Other FBI agents focus more on analysis and may test evidence in labs, perform language analysis, or monitor and detect networks for cyberterrorism threats. FBI agents in analysis roles may not be required to work in the field and expose themselves to dangerous situations. These professionals may use specialized equipment to gather intelligence and analyze evidence, and they often testify in court to support and explain their findings.
Typical Work Schedule
A career as an FBI agent is not a 9-5 role. Agents may be expected to be on call 24-hours a day and may work evenings, overnight, holidays, and weekends when necessary. FBI agents are expected to be available any time their expertise or skills are needed.
Projected Job Growth
Due to population growth and an increased focus on national security, it’s expected that there will be a high demand for FBI agents in the coming decade.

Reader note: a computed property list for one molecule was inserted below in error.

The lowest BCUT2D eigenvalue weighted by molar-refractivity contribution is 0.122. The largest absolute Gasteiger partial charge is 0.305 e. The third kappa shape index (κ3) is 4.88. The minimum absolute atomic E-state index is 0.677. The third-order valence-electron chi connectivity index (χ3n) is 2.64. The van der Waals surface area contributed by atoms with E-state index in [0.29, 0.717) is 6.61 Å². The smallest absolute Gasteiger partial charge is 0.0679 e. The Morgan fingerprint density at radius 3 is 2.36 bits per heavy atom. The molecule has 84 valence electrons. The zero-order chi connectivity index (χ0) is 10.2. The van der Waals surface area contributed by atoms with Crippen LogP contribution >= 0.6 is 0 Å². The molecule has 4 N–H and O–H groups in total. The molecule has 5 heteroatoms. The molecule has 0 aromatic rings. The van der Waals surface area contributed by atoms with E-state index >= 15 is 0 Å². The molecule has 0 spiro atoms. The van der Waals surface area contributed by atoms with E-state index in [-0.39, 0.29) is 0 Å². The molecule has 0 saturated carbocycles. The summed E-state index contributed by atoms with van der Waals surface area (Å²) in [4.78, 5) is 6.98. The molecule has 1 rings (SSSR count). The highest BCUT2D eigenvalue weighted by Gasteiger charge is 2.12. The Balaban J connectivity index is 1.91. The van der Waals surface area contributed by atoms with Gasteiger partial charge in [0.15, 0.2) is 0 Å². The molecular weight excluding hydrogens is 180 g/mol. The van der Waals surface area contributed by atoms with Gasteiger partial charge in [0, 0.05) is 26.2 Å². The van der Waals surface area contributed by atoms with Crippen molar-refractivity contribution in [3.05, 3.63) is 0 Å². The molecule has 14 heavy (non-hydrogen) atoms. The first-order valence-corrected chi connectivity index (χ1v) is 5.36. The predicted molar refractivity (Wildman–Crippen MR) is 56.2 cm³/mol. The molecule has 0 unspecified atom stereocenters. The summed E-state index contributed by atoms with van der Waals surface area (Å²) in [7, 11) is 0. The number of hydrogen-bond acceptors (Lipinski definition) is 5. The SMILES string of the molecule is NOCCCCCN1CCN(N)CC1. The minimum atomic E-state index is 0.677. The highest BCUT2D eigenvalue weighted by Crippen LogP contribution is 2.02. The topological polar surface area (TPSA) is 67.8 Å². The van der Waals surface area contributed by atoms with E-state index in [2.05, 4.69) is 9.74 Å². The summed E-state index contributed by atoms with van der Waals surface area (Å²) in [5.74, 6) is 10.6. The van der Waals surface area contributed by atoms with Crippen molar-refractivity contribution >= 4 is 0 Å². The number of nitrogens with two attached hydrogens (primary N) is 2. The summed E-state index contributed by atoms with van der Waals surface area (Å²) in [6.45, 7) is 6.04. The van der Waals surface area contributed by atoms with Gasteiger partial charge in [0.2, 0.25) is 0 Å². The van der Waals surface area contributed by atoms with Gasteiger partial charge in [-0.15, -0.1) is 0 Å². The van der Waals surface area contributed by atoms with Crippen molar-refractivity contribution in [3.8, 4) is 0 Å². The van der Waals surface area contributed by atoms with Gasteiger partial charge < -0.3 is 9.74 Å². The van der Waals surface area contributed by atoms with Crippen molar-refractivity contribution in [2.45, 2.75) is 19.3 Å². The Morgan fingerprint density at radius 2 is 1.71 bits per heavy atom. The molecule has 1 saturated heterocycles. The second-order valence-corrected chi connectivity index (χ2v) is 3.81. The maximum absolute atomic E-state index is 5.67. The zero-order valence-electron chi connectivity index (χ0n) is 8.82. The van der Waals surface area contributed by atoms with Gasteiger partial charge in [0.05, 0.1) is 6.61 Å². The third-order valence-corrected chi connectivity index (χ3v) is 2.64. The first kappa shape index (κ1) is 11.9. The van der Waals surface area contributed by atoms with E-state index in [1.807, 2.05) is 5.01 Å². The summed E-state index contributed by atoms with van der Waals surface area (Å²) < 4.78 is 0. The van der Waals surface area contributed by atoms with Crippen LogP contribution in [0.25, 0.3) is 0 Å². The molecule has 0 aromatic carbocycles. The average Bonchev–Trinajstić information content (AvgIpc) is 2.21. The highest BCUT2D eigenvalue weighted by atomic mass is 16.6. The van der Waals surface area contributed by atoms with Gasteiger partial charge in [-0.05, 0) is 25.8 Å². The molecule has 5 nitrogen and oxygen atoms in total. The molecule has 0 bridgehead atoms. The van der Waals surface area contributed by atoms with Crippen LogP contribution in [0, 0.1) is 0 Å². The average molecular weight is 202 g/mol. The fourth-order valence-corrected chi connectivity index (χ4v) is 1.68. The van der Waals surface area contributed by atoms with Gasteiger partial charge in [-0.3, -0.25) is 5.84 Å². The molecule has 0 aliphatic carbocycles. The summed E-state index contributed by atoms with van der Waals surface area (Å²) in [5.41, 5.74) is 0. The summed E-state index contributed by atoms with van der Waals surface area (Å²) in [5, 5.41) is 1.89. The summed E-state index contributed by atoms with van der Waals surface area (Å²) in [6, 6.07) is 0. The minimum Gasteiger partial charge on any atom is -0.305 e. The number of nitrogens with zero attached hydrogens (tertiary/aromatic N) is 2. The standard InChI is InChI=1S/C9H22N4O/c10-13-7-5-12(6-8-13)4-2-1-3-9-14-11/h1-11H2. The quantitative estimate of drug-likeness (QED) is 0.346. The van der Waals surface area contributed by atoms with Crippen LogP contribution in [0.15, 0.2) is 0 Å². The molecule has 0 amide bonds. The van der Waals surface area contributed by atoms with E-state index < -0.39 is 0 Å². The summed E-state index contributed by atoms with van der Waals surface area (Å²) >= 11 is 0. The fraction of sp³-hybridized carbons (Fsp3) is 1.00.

FBI Agent Specializations
FBI agents can work in a number of special investigation units. According to the FBI’s website, their investigation programs include “domestic and international terrorism, foreign counterintelligence, cyber crime, public corruption, civil rights, organized crime/drugs, white-collar crime, violent crimes and major offenders, and applicant matters.”
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FBI Agent Salary Data
We've provided you the following to learn more about this career. The salary and growth data on this page comes from recently published Bureau of Labor Statistics data while the recommendations and editorial content are based on our research.
National Annual Salary
National Hourly Wage
How do FBI Agent salaries stack up to other jobs across the country? Based on the latest jobs data nationwide, FBI Agent's can make an average annual salary of $79,620, or $38 per hour. On the lower end, they can make $53,810 or $26 per hour, perhaps when just starting out or based on the state you live in.
Salary Rankings And Facts
#143 Nationally for All Careers
Above Average Salary Nationally
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How To Become